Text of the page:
San Francisco’s Inequality
The May 20 edition of Vanity Fair comments on the state of inequality in San Francisco, which is 2nd only to Atlanta in the height of its Gini coefficient at .523. (http://www.vanityfair.com/online/daily/2014/05/san-francisco-income-inequality-developing-nations). If San Francisco were a country, it would rank with Rwanda in inequality at about the 20th most unequal country in the world.
Here in my favorite city, we have the abundance of wealth growth and what goes with it–a tech boom, which has produced a number of multi-millionaires and billionaires, and has created hundreds of thousands of jobs within an easy commute distance. We have a growing number of upscale restaurants, merchants, and services catering to the growing number of wealthy. Preferring to live in the city, many of those working south of the city on the Peninsula, at one of the tech companies, have used their newfound wealth to bid up the price of homes in San Francisco. Why not, the city is more fun and the tech giants send busses to bring you and return you from pricey neighborhoods in San Francisco.
A Reuters article of June 9 reports that a UC Berkeley study finds that each tech job creates 5 other jobs in the Bay Area. Indeed, the unemployment rate in the City is down to 4.8 percent, far below the national average.
Yet, the poor segment of the population is being squeezed out of the city by rapidly rising apartment rents and very little new affordable housing being built. Mayor Ed Lee has just introduced legislation to target 30,000 new housing units to be built over the next six years, with half to be affordable–defined in this expensive city as for those whose incomes can be up to $146,000 for a family of four. If history is any guide, there will be very few that end up affordable to families whose incomes are $30,000, $50,000, or even $75,000. Officials offer an example of hope for townhomes to be built in Visitacion Valley, a rehabilitation area 30 minutes by car from toney neighborhoods, for $600,000 each. Most clerks, restaurant workers, and lower level support staff in government and industry cannot touch that price. Rents for a studio with only 400 square feet are averaging $2,500 per month in Pacific Heights.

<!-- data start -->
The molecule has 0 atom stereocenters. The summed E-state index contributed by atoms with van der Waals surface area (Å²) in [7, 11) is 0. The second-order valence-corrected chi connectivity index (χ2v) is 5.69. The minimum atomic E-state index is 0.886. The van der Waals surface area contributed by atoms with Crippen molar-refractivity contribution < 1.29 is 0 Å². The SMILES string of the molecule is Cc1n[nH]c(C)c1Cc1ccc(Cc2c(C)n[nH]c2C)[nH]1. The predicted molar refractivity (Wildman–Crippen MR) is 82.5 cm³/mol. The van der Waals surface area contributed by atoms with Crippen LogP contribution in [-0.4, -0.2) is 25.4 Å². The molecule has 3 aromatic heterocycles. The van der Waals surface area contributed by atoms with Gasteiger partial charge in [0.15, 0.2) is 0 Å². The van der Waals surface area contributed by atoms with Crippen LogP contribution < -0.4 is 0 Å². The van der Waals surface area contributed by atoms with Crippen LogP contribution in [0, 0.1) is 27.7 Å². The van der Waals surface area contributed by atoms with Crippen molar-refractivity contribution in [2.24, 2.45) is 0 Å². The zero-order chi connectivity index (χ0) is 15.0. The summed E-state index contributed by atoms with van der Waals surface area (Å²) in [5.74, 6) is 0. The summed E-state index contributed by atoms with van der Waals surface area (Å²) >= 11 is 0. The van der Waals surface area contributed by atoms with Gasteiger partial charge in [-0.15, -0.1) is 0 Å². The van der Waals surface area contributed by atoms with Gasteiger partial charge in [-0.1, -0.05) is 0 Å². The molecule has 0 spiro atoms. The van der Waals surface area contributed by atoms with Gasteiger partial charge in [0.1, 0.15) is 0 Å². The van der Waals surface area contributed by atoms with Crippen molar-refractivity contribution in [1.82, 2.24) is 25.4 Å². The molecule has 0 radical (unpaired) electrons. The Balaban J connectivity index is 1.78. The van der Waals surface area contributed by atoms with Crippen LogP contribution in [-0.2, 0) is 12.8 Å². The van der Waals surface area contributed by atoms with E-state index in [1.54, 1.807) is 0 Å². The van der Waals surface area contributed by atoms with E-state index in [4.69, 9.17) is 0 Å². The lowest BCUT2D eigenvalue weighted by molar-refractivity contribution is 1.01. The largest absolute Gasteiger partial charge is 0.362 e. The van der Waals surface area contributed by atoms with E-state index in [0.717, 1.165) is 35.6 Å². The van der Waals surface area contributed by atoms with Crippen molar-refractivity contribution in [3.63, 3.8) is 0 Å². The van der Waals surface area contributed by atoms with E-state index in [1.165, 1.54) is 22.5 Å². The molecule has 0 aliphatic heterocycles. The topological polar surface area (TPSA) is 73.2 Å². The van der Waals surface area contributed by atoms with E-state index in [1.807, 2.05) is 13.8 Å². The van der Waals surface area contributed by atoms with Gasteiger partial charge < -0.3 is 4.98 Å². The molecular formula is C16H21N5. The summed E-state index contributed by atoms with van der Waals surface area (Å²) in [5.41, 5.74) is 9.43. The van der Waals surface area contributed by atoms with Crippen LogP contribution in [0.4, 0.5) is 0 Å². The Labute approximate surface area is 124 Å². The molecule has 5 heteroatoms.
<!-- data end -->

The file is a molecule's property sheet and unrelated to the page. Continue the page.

San Francisco’s Human Services agency reports that as of 2012, 15 percent of San Franciscans live in poverty. That’s up from 10.5 percent 5 years ago.
Something that can’t be good is also happening to San Francisco’s middle class, defined as those earning from 50 percent to 150 percent of San Francisco’s median income of $72,500. This middle class has declined from 45 percent of San Francisco’s population in 1990 to only 34 percent in 2012, according to the Brookings Institution.
Should we care about this? If we are among those who are at least reasonably secure financially, perhaps already own a home in the city, or have a job with a wage sufficient to live on, and upward potential possible, it’s hard to be concerned about it. After all, career and the family take the bulk of one’s energy and attention, and a little entertainment can take all the rest. That’s been true of my past, as well.
Some say, let’s just look at the good side of all this. Theoretically, we all have the opportunity in San Francisco and in the US to become multi-millionaires, so let’s not disturb a system which offers its citizens that chance.
Others, like me, say the capitalistic system is a good system, far better than any socialist system, but not without its faults and its excesses, and we must rein in certain of those in order to preserve it. Otherwise, given time, we subject our city and our nation to increasing social instability, possibly even revolution, followed by a dramatic redistribution of all wealth. It has happened before in nations around the world and given time and likely worsening of inequality without policies to address it, it can happen here.
There are other reasons. A little more equality (without destroying incentives) makes the world a more pleasant, more enjoyable, and safer place for all. Furthermore, it’s just not fair–many of the wealthy inherited a good portion of that wealth, didn’t earn it themselves. Many benefitted from privilege of the wealth or social status of their families or connections with people of power. Many benefitted from their skin color or their gender. Some were just in the right place at the right time. It’s not all meritocratic!